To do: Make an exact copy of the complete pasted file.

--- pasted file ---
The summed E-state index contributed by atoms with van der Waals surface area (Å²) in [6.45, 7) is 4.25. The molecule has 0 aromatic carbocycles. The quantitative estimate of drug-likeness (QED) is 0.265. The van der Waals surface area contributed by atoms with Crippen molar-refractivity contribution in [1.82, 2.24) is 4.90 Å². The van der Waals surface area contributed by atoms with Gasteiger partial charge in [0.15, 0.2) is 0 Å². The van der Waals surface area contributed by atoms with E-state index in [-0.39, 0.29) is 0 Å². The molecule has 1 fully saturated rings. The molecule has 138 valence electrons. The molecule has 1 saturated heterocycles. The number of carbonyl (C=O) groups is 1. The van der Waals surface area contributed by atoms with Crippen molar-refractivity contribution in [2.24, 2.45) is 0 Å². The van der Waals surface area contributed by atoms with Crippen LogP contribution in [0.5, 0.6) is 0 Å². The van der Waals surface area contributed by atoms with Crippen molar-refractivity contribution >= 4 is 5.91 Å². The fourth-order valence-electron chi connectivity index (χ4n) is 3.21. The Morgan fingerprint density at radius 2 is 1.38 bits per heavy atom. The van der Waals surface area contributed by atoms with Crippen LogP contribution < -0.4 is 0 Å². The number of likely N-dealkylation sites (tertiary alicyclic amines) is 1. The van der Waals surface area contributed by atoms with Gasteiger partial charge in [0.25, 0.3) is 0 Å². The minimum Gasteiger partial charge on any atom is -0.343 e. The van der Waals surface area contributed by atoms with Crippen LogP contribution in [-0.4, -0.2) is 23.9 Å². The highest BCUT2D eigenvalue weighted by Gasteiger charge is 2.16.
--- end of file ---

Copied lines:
The summed E-state index contributed by atoms with van der Waals surface area (Å²) in [6.45, 7) is 4.25. The molecule has 0 aromatic carbocycles. The quantitative estimate of drug-likeness (QED) is 0.265. The van der Waals surface area contributed by atoms with Crippen molar-refractivity contribution in [1.82, 2.24) is 4.90 Å². The van der Waals surface area contributed by atoms with Gasteiger partial charge in [0.15, 0.2) is 0 Å². The van der Waals surface area contributed by atoms with E-state index in [-0.39, 0.29) is 0 Å². The molecule has 1 fully saturated rings. The molecule has 138 valence electrons. The molecule has 1 saturated heterocycles. The number of carbonyl (C=O) groups is 1. The van der Waals surface area contributed by atoms with Crippen molar-refractivity contribution in [2.24, 2.45) is 0 Å². The van der Waals surface area contributed by atoms with Crippen LogP contribution in [0.5, 0.6) is 0 Å². The van der Waals surface area contributed by atoms with Crippen molar-refractivity contribution >= 4 is 5.91 Å². The fourth-order valence-electron chi connectivity index (χ4n) is 3.21. The Morgan fingerprint density at radius 2 is 1.38 bits per heavy atom. The van der Waals surface area contributed by atoms with Crippen LogP contribution < -0.4 is 0 Å². The number of likely N-dealkylation sites (tertiary alicyclic amines) is 1. The van der Waals surface area contributed by atoms with Gasteiger partial charge in [0.25, 0.3) is 0 Å². The minimum Gasteiger partial charge on any atom is -0.343 e. The van der Waals surface area contributed by atoms with Crippen LogP contribution in [-0.4, -0.2) is 23.9 Å². The highest BCUT2D eigenvalue weighted by Gasteiger charge is 2.16.